A cursory listen might suggest that the six pieces here are essentially variations on a theme, but in fact they all have their own characters. I came to this album something of a skeptic about late Coltrane, and have found myself listening to this repeatedly. Recommended for anybody who is prepared to listen with an open mind.
Recorded in 1967 this album still sounds revolutionary and as revelatory as today nearly 50 years after its conception and release. It is a major work, but it is in no way compromised by any commercial considerations. ‘Interstellar Space’ finds Coltrane paradoxically at his most free and thoughtful yet at his most stripped down, with just himself and drummer Rashied Ali in on the session. The beauty (and the curse to less enamoured fans) of the album is that it offers the listener very little conventional ideas to hang on to when listening: structure, regular rhythm, chordal underpinnings are largely absent from this music. So what is left? Well to supporters of this album (of which there are many), a lot. First of all there is a sense of exploration, interaction and drive. From the first note to the last, we are engaged in a fervent seeking of some sort of musical truth. It sounds impassioned and highly evolved, dense, sometimes impenetrable but there is beauty and a line of thought here, however removed it might be from the mainstream. The clichés attached to jazz have been thrown away, and what is left is Coltrane trying to communicate as many ideas and emotions as he can, but needing to create a new language, exploiting all the technical potential of his instrument to do so.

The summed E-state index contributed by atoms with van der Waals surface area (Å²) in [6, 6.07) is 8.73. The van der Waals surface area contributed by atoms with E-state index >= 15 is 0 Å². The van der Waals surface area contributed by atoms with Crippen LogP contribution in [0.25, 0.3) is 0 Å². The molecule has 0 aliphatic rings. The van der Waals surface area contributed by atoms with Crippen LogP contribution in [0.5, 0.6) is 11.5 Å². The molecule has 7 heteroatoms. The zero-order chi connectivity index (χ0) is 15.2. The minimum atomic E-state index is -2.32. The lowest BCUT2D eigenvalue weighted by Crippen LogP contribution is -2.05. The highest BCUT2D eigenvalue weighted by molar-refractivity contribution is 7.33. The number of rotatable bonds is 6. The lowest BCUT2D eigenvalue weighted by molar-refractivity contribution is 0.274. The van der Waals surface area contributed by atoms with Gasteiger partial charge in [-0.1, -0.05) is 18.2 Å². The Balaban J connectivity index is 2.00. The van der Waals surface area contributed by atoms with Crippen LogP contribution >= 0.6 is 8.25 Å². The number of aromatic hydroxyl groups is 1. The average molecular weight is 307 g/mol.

I have come to Coltrane via ‘Kind Of Blue’ and the likes of ‘Blue Train’, so ‘Interstellar Space’ represents a challenge. But given the depth and intensity of the playing on this album, it’s a worthwhile challenge. Recommended to hard core Coltrane lovers. My advice: check the sound samples before buying!
ps: interesting sleevenotes and great recorded sound.
on 12 May 2014
This was not as "difficult" as I'd expected considering its reputation. For such a spare line up, Sax & Percussion, it is a very full sound and Coltrane's musicality is not lost in its avant garde approach. I admit to having a taste for late Coltrane but this is nothing like as in your face as Ascension. Approach it with an open mind but if you think the master lost his way after A love Supreme this is not for you.
on 17 April 2012
It is difficult to imagine a listener who is new to avant-garde jazz or music in general, upon listening to this album, not saying to themselves 'this isn't music, it's just noise'. I feel I should say this at the beginning of my reviewer to warn anyone who is expecting the John Coltrane of 'Love Supreme' which is easy on the ear.
With this said, I think this album is fantastic, a great example of the merits of free jazz, and good example of simplicity winning in the face of complexity.
The simplicity comes from the fact that the whole album is played by a band of just two; Coltrane on sax and a drummer. One might imagine Coltrane choosing to represent the planets with a huge ensemble but, no, he opts for something entirely in the opposite direction.
The music itself is comprised mainly of long tracks with the drums playing fast solo-like licks with no particular meter or pulse over which the sax thrashes away with rapid arpeggios and overblown squeaks and growls. It's as simple as that - and the effect is overpowering.
If you like avant-garde music or jazz, you should get this album and add it to your collection as soon as possible. If you like your jazz like Miles Davis' 'Kind of Blue', then prepare to be initially disappointed but, with perseverance and an open mind, richly rewarded.
on 14 December 2003
Coltranes last album, to my knowledge. One thing for sure there is a progression in Coltranes music and it comes from his spiritual journey that he willingly shares. When "I" listen and feel this album I am connected to spirituality and feel the love of God, which I guess was Coltranes experience when recording. Not an album that I listen to everyday, it's a good "top up" and brings me back to a kind of inner peace. Musically it's amazing, truth is there is one sax player and a drummer making layers and layers of inspired sound a totally intimate experience where everything is revealed warts and all.